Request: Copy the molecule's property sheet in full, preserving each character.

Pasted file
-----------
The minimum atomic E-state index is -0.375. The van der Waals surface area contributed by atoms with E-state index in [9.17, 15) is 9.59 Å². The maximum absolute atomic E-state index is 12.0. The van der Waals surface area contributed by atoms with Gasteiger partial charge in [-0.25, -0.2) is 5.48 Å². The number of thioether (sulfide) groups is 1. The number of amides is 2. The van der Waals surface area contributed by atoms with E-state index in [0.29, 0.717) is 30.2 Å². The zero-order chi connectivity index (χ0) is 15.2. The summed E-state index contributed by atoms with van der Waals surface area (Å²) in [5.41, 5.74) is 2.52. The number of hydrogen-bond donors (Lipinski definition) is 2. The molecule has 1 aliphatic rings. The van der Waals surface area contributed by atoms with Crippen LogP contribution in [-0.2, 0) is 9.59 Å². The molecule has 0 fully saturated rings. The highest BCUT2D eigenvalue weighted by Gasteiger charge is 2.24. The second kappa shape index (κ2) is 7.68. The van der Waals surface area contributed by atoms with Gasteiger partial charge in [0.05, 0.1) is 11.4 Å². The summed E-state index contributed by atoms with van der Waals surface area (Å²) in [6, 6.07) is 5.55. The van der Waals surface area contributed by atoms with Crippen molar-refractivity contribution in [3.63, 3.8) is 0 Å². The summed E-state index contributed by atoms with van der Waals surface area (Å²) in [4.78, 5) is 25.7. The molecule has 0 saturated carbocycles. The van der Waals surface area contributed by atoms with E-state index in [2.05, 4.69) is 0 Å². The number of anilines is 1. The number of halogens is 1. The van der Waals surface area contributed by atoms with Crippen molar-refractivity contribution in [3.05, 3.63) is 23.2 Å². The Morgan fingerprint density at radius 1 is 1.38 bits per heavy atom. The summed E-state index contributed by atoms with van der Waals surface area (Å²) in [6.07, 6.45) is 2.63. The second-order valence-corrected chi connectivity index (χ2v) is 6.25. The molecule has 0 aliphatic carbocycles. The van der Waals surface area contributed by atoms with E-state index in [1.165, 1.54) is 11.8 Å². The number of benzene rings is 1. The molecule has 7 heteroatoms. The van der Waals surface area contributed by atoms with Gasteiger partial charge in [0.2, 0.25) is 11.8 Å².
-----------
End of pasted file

The minimum atomic E-state index is -0.375. The van der Waals surface area contributed by atoms with E-state index in [9.17, 15) is 9.59 Å². The maximum absolute atomic E-state index is 12.0. The van der Waals surface area contributed by atoms with Gasteiger partial charge in [-0.25, -0.2) is 5.48 Å². The number of thioether (sulfide) groups is 1. The number of amides is 2. The van der Waals surface area contributed by atoms with E-state index in [0.29, 0.717) is 30.2 Å². The zero-order chi connectivity index (χ0) is 15.2. The summed E-state index contributed by atoms with van der Waals surface area (Å²) in [5.41, 5.74) is 2.52. The number of hydrogen-bond donors (Lipinski definition) is 2. The molecule has 1 aliphatic rings. The van der Waals surface area contributed by atoms with Crippen LogP contribution in [-0.2, 0) is 9.59 Å². The molecule has 0 fully saturated rings. The highest BCUT2D eigenvalue weighted by Gasteiger charge is 2.24. The second kappa shape index (κ2) is 7.68. The van der Waals surface area contributed by atoms with Gasteiger partial charge in [0.05, 0.1) is 11.4 Å². The summed E-state index contributed by atoms with van der Waals surface area (Å²) in [6, 6.07) is 5.55. The van der Waals surface area contributed by atoms with Crippen molar-refractivity contribution in [3.63, 3.8) is 0 Å². The summed E-state index contributed by atoms with van der Waals surface area (Å²) in [4.78, 5) is 25.7. The molecule has 0 saturated carbocycles. The van der Waals surface area contributed by atoms with E-state index in [2.05, 4.69) is 0 Å². The number of anilines is 1. The number of halogens is 1. The van der Waals surface area contributed by atoms with Crippen molar-refractivity contribution in [3.05, 3.63) is 23.2 Å². The Morgan fingerprint density at radius 1 is 1.38 bits per heavy atom. The summed E-state index contributed by atoms with van der Waals surface area (Å²) in [6.07, 6.45) is 2.63. The second-order valence-corrected chi connectivity index (χ2v) is 6.25. The molecule has 0 aliphatic carbocycles. The van der Waals surface area contributed by atoms with E-state index in [1.165, 1.54) is 11.8 Å². The number of benzene rings is 1. The molecule has 7 heteroatoms. The van der Waals surface area contributed by atoms with Gasteiger partial charge in [0.2, 0.25) is 11.8 Å².